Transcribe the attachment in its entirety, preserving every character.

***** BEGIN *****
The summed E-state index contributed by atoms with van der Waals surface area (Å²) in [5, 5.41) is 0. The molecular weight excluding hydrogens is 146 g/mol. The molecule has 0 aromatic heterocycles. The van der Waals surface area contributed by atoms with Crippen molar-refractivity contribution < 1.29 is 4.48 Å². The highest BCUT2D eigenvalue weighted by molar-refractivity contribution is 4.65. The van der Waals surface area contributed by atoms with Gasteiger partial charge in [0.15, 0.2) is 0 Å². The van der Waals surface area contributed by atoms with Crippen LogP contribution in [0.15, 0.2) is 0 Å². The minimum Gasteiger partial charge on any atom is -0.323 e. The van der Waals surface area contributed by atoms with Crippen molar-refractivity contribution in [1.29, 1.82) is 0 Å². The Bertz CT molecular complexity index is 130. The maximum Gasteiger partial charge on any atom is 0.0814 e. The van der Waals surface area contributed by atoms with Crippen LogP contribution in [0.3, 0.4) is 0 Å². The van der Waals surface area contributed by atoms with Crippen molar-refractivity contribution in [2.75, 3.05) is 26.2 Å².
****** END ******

The summed E-state index contributed by atoms with van der Waals surface area (Å²) in [5, 5.41) is 0. The molecular weight excluding hydrogens is 146 g/mol. The molecule has 0 aromatic heterocycles. The van der Waals surface area contributed by atoms with Crippen molar-refractivity contribution < 1.29 is 4.48 Å². The highest BCUT2D eigenvalue weighted by molar-refractivity contribution is 4.65. The van der Waals surface area contributed by atoms with Gasteiger partial charge in [0.15, 0.2) is 0 Å². The van der Waals surface area contributed by atoms with Crippen LogP contribution in [0.15, 0.2) is 0 Å². The minimum Gasteiger partial charge on any atom is -0.323 e. The van der Waals surface area contributed by atoms with Crippen molar-refractivity contribution in [1.29, 1.82) is 0 Å². The Bertz CT molecular complexity index is 130. The maximum Gasteiger partial charge on any atom is 0.0814 e. The van der Waals surface area contributed by atoms with Crippen LogP contribution in [0.3, 0.4) is 0 Å². The van der Waals surface area contributed by atoms with Crippen molar-refractivity contribution in [2.75, 3.05) is 26.2 Å².